CERSA Gems

CERSA Gems

CERSA Gems is the commercial arm of the Department of Earth Sciences dedicated to the physical characterisation of precious minerals. The gems industry relies on the trust of the consumer that the products it delivers are indeed as they are described. This integrity is being threatened on three separate fronts: a) whether the material is natural or synthetic, b) the source of the material (as the locality can significantly affect value) and c) disclosure of treatments used to improve the material. Due to recent advances in technology, all of these areas are under a constant threat fuelled by enormous profits that are generated by passing off a low value natural or synthetic product as a rare high value product.

 

The industry attempts to counter these threats using traditional gemmological techniques and, when these are inadequate, have utilised ever more sophisticated scientific analysis techniques.  At St Andrews we are addressing these issues through the research and development of testing techniques utilising our expertise in continuous and Time Resolved (TR) fluorescence techniques, an extremely sensitive and primarily non-destructive methodology of testing. The Department hosts some of the world’s most sophisticated analytical facilities designed and purpose-built for the characterisation of gems and minerals. These vary from traditional methods such as UV-Vis absorption to photoluminescence and beyond to bespoke advanced time-resolved x-ray luminescence methods as a function of temperature from 25 K to 400°C.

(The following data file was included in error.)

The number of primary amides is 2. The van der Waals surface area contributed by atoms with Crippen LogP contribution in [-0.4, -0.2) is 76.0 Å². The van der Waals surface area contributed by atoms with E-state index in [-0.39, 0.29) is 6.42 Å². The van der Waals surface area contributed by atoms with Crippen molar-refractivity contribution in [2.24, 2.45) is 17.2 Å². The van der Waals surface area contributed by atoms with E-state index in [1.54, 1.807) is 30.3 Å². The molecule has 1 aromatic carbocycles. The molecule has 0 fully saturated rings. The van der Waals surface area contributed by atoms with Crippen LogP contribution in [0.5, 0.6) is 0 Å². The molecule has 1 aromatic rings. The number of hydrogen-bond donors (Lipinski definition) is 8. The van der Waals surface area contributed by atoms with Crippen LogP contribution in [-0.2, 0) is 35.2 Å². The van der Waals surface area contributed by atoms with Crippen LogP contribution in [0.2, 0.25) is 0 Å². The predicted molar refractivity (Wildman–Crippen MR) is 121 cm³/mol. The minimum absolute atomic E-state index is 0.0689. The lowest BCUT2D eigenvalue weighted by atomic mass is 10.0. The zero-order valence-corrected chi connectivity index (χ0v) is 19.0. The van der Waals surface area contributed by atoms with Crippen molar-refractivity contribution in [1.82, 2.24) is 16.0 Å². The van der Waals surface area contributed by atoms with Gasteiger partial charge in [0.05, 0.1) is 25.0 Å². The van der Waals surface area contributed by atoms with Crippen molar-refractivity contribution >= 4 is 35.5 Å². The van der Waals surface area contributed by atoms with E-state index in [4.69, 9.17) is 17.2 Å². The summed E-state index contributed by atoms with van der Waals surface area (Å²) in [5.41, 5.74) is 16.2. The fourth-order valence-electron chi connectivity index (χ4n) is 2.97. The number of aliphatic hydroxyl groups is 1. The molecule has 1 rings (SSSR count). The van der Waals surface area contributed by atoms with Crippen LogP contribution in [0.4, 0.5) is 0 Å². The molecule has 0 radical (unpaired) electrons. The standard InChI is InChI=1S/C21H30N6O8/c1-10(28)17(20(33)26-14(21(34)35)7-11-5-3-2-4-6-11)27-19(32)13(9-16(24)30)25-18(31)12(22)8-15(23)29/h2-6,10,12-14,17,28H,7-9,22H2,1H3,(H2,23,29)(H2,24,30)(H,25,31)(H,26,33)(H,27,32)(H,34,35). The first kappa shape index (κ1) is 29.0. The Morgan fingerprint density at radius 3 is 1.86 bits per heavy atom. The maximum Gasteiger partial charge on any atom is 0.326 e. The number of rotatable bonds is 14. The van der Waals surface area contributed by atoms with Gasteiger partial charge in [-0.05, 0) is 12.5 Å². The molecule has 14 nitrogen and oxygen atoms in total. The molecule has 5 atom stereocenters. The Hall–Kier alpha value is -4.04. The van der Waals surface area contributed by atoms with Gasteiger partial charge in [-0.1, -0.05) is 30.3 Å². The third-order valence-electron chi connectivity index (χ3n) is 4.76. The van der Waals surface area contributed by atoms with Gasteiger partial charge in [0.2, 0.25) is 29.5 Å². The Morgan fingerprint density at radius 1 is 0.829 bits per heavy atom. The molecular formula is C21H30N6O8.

The group leader of CERSA Gems, Adrian Finch, has interests in mineral physics which have led to publications on the luminescence of minerals and the development of new luminescence methodologies. Characterising the physical properties of gems and relating them to composition and defect structures is behind much of the research the group undertakes that has application within both gemmology and mineralogy generally. The group also continues an active research programme using synchrotron light at the Diamond synchrotron facility [link to www.diamond.ac.uk] which complement in house research. Richard Taylor was the managing director of a number of commercial companies working within the gem and diamond industry prior to coming to St Andrews, including the UK’s largest Gem and diamond testing laboratory. That laboratory was unique as being the only commercial laboratory in the UK to have the expertise and equipment to identify both treated and synthetic diamonds.